Blogs Car Info Our Show Deals Mechanics Files Vehicle Donation

Dumb question - Why AT transmission coolers use coolant instead of it's own ATF?

Just was curious about the engineering and reasoning behind this.

Oil coolers use it’s own fluid (oil)
Power steering uses it’s own fluid
But it seems usually AT uses coolant. Why so?

Some oil coolers use coolant as the heat dissipating method. Pretty common on trucks. Sometimes they’ll spring an internal leak and you get coolant mixing w/the oil. And even on an engine without an oil cooler, the oil is still cooled somewhat by the coolant passages inside the engine. That and the airflow past the crankcase cover.

An automatic transmission has a lot of friction surfaces, clutches and bands, and high pressure pump(s), the torque converter is a heat source, plus just the friction of the gears meshing, and those all combined create a lot of heat, so a water-based method of heat dissipation is required. Water has a lot of heat capacity.

In the summer, it’s a method of cooling. In the winter it’s a method of heating the trans fluid. It’s really more of a means to regulate the fluid temp vs just eliminating excess heat…


I’ve seen oil coolers and ps fluid coolers run through the radiator. I’ve only seen this on pickups, but may be used elsewhere. I suspect the cooling capacity of the radiator and coolant is better than that of the air alone. So many trucks get liquid cooled oil coolers and/or ps coolers. I guess auto transmissions in all applications generate enough heat that they need the “heavy duty” cooling of the radiator and coolant. Maybe?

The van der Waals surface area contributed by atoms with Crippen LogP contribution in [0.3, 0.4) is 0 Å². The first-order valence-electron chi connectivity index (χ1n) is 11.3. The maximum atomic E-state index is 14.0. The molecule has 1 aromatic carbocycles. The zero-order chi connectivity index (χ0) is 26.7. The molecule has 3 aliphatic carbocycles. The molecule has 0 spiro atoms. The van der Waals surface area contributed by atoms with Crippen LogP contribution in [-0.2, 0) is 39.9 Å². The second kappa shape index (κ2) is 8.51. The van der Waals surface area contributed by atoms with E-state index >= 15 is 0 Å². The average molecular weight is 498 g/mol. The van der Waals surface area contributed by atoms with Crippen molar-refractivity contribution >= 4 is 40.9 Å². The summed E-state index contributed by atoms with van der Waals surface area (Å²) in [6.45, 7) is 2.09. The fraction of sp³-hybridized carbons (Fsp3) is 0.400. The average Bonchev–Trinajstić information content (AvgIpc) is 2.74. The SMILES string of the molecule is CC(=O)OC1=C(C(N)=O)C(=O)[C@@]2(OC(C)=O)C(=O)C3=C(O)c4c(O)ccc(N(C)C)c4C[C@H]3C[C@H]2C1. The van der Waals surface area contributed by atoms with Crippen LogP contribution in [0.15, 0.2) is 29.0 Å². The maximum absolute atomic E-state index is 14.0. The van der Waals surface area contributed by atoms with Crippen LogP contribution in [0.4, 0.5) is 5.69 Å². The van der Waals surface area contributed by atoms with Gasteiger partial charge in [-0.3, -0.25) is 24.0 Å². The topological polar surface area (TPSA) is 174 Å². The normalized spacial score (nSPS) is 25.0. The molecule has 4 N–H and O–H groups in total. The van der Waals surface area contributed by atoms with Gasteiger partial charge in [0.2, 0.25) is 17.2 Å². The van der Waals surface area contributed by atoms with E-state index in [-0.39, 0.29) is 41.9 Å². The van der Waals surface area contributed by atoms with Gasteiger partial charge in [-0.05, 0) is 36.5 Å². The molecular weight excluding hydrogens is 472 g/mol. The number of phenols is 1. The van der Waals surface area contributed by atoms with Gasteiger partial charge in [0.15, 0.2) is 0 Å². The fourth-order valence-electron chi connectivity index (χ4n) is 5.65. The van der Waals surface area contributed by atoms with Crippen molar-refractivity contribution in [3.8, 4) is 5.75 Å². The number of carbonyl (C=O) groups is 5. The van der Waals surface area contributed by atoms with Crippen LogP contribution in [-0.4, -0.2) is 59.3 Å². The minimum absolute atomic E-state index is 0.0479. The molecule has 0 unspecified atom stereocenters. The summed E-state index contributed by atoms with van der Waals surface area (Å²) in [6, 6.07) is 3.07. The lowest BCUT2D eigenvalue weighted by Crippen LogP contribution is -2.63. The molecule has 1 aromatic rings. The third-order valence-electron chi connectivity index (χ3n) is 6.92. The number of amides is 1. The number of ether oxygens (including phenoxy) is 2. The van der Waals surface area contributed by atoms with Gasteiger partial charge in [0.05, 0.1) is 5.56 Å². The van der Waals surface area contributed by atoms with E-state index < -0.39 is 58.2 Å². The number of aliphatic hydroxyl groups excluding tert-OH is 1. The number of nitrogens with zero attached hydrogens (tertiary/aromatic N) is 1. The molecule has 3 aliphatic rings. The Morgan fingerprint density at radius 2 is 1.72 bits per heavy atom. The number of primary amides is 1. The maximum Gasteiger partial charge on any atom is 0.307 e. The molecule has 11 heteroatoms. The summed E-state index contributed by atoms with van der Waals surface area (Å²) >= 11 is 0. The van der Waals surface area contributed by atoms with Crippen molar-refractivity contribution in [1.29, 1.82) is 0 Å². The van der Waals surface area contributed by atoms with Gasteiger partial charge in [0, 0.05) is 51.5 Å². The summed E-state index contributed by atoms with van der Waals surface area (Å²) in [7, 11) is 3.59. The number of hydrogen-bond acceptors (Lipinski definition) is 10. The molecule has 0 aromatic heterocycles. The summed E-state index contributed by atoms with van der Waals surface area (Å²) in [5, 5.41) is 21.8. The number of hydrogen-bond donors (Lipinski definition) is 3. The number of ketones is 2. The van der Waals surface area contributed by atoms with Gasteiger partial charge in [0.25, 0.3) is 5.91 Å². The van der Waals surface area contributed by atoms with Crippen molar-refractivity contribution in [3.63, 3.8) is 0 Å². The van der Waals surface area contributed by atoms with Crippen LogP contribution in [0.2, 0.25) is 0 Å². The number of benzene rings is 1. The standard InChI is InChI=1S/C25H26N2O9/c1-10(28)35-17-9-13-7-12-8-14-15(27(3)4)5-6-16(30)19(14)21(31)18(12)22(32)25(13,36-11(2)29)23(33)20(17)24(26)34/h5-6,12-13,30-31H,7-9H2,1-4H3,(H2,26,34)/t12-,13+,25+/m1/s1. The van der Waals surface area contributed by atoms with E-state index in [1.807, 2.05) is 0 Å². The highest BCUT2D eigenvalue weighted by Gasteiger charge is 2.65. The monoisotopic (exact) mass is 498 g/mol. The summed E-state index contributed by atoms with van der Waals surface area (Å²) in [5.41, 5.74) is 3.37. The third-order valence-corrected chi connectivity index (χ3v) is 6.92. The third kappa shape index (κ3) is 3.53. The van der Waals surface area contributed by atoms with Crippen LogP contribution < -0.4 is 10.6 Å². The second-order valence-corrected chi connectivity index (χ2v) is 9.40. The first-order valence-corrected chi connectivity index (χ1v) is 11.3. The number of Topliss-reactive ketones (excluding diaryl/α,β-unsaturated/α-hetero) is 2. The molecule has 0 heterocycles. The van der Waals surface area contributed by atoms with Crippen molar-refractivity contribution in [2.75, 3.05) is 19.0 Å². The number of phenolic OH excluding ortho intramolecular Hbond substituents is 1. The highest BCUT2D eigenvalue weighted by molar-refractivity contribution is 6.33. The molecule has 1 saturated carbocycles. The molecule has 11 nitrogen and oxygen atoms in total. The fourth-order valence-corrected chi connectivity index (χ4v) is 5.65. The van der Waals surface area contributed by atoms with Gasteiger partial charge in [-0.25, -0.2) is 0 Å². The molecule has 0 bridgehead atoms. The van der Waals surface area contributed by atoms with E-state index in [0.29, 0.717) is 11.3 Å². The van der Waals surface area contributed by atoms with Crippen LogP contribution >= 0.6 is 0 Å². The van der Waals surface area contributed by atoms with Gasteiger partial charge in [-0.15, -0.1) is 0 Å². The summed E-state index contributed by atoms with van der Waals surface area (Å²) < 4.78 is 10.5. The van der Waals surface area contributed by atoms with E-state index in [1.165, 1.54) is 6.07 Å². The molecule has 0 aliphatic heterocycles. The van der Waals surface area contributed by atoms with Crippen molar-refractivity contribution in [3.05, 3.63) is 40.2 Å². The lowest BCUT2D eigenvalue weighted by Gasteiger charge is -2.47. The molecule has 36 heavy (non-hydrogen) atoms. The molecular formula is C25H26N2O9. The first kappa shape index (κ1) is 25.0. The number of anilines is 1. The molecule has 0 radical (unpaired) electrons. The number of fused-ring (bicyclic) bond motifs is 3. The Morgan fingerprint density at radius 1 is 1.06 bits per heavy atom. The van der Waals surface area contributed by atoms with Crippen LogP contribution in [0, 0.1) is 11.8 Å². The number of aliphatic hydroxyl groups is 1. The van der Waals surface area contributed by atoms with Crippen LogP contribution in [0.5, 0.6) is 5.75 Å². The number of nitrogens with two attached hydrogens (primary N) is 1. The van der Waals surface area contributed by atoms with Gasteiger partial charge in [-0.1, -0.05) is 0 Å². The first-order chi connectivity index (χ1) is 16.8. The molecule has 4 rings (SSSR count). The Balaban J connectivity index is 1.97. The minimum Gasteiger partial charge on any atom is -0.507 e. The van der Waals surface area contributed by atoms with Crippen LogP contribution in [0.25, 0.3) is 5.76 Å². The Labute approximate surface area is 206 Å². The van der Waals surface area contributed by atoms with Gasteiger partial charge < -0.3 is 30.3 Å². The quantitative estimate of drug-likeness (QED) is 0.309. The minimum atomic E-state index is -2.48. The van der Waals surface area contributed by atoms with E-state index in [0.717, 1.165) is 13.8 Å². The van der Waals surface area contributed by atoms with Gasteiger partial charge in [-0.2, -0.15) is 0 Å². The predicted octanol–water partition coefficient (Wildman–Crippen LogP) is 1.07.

I’ve seen what twin turbo mentions before also. I just never really understood how a trans could run “too cold”. Of course, I’m in MS. So cold is relative. I’ve bypassed trans coolers in the radiator and used an auxiliary cooler in front of the radiator with no ill effects. Results might be different in the great white north. Actually ran an auxiliary trans cooler and the in-radiator trans cooler in the radiator in my 98 Dodge Ram, after the first rebuild. Didn’t help though. Trans died again anyway.


Transmissions produce a lot of heat from the torque converter, the frictions, the bearings, and gears under load. The oil in the transmission picks of this heat and the oil is transferred to the oil cooler, usually in the bottom tank of the radiator which is the coolest part of the engine cooling system. If you want additional cooling because of high loads like towing or mountainous driving an additional fluid to air cooler can be added after the tank cooler to reduce the temperature of the fluid. The longevity of the transmission is increased by cool fluid.

I once had a problem with a powerglide transmission where the high clutch was slipping. It would drive okay for a few miles; drop into Low; back into High; and then just quit. When I pulled the dipstick out it was blazing hot. It would work fine as long as I kept the selector in Low. The transmission had to be rebuilt._